Law Society victimisation claim struck out over volunteer status


Khan: Looking to appeal

A solicitor has had her claim for victimisation by the Law Society struck out by an employment tribunal on the basis that, as the chair of a committee, she was not an employee or office-holder.

Ruling on a preliminary issue, Employment Judge Andrew James said that central to his conclusion was that Sophie Khan was not under any contract at all with the Law Society, initially as a member and then chair of its civil justice committee (CJC).

Ms Khan told Legal Futures that she is seeking to appeal, in part because of the Supreme Court’s recent decision in the Uber case.

The solicitor, who runs Leicester firm Sophie Khan & Co, became a member of the CJC in 2009 and twice had her term renewed. She became chair in 2017 on a three-year term.

Nearly four months after she triggered the Acas early conciliation procedure, she was removed from the chair and other posts she held at the society – as a member of the small firms committee and of the joint tribunal panel – following complaints by staff of bullying and discrimination, which she strongly contests.

Ms Khan brought claims of victimisation on grounds of race and/or religion or belief; and/or claims of detriment on grounds of protected disclosures. They only relate to her role on the CJC.

However, the judge decided that she was not in ‘employment’ for the purposes of section 39 of the Equality Act 2010.

Ms Khan was a volunteer who was “not under any obligation to render her services to the Law Society”. She was not paid for it but did receive expenses; these were paid through finance, rather than payroll.

“It is apparent that HMRC does not view there as being any real element of profit in relation to it,” the judge said.

Ms Khan also sat on the Solicitors Regulation Authority’s equality, diversity and inclusion committee, where there was a written agreement.

The tribunal said: “Whilst that is not a role which directly concerns us in this case, the existence of such an agreement stands in stark contrast to her role as chair and member of the CJC. As does clause 3 of the agreement, confirming that a fee is payable for attendance at meetings.”

There was, it went on, no contractual obligation on Ms Khan to carry out her role diligently, although there was “no doubt a moral obligation in that respect”.

There was also a question of whether Ms Khan’s claims were brought in time, but Judge James said he would have needed to hear all the evidence to decide on this, had he not struck out the claims for lack of jurisdiction.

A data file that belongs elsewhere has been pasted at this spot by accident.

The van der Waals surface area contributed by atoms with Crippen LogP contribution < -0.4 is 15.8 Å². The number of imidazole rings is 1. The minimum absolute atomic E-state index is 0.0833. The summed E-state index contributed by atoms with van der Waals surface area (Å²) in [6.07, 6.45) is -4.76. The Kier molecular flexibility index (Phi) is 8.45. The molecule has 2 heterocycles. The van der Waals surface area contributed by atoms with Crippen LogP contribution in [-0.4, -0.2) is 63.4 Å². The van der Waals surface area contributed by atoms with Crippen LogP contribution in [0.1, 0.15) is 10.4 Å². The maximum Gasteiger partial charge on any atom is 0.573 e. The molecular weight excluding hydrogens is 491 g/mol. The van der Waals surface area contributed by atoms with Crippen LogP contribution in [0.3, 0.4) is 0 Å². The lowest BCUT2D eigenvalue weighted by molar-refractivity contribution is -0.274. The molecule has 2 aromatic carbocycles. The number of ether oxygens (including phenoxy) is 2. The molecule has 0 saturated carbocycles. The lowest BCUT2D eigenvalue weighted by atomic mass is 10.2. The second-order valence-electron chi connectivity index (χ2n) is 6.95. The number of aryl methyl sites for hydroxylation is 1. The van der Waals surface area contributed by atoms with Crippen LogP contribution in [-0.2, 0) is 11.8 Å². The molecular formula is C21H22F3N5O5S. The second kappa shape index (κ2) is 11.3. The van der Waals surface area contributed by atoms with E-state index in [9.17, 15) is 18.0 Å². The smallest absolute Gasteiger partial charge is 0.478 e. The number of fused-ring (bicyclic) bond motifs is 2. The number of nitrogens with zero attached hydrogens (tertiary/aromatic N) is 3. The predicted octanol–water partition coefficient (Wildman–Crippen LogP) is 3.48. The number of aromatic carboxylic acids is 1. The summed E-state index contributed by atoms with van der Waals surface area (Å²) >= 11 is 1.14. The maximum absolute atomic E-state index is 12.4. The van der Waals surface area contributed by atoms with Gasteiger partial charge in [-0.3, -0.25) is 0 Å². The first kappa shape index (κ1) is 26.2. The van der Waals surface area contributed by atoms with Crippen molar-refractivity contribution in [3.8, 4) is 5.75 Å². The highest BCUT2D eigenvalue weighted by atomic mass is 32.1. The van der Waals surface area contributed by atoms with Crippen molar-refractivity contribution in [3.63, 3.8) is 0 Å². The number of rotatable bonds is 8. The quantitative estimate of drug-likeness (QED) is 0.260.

Ms Khan said she has applied for permission to appeal, in part on the basis that “the legal position has changed significantly since this ruling”.

The recent Uber case, she said, involved people who did not have formal contracts with the company but were still found to be working for it.

She added that the ruling, as it stood, meant that any solicitor sitting on Law Society committees could face victimisation but have no remedy. “Staff are protected but members are not,” she argued.

We have approached the Law Society for comment.

The remote hearing was held in Ms Khan’s absence after her requests for it to be adjourned so it could be held in person were rejected.

Judge James said: “As for the firm’s alleged broadband/internet connection issues, I am astonished that nearly one year into the pandemic, proper efforts have not been made to resolve any connection difficulties experienced by the firm.

“I struggle to understand how the firm can properly represent its clients without having an adequate broadband/internet connection, which allows for the use of video link applications such as Microsoft Teams and CVP.

“The firm’s offices are in Leicester, not some remote rural area where there are known broadband/internet issues.”

He said Ms Khan could have made alternative arrangements to join online. “It is hard to escape the conclusion that the claimant is not willing to participate unless the tribunal arranges an in-person hearing.

“It is not for the claimant to dictate how the hearing takes place, if it can be held remotely in a fair manner. I am quite satisfied that is the case.”




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